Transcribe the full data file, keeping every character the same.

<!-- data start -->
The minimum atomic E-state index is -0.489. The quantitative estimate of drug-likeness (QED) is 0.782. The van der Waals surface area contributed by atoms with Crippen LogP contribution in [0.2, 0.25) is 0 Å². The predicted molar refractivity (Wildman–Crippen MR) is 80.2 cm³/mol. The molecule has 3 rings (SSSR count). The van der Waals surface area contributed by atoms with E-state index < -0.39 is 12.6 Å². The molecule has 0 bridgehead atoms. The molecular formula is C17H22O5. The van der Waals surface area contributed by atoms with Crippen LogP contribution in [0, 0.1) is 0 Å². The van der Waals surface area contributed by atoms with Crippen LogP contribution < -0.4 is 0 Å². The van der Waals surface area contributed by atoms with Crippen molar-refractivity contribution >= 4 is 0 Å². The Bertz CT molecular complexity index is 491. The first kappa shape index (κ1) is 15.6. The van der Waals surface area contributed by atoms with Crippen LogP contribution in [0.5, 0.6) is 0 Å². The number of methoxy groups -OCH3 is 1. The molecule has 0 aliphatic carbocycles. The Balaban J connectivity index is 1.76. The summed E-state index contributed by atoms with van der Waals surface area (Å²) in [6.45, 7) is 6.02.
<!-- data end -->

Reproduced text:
The minimum atomic E-state index is -0.489. The quantitative estimate of drug-likeness (QED) is 0.782. The van der Waals surface area contributed by atoms with Crippen LogP contribution in [0.2, 0.25) is 0 Å². The predicted molar refractivity (Wildman–Crippen MR) is 80.2 cm³/mol. The molecule has 3 rings (SSSR count). The van der Waals surface area contributed by atoms with E-state index < -0.39 is 12.6 Å². The molecule has 0 bridgehead atoms. The molecular formula is C17H22O5. The van der Waals surface area contributed by atoms with Crippen LogP contribution in [0, 0.1) is 0 Å². The van der Waals surface area contributed by atoms with Crippen LogP contribution < -0.4 is 0 Å². The van der Waals surface area contributed by atoms with Crippen molar-refractivity contribution >= 4 is 0 Å². The Bertz CT molecular complexity index is 491. The first kappa shape index (κ1) is 15.6. The van der Waals surface area contributed by atoms with Crippen LogP contribution in [0.5, 0.6) is 0 Å². The number of methoxy groups -OCH3 is 1. The molecule has 0 aliphatic carbocycles. The Balaban J connectivity index is 1.76. The summed E-state index contributed by atoms with van der Waals surface area (Å²) in [6.45, 7) is 6.02.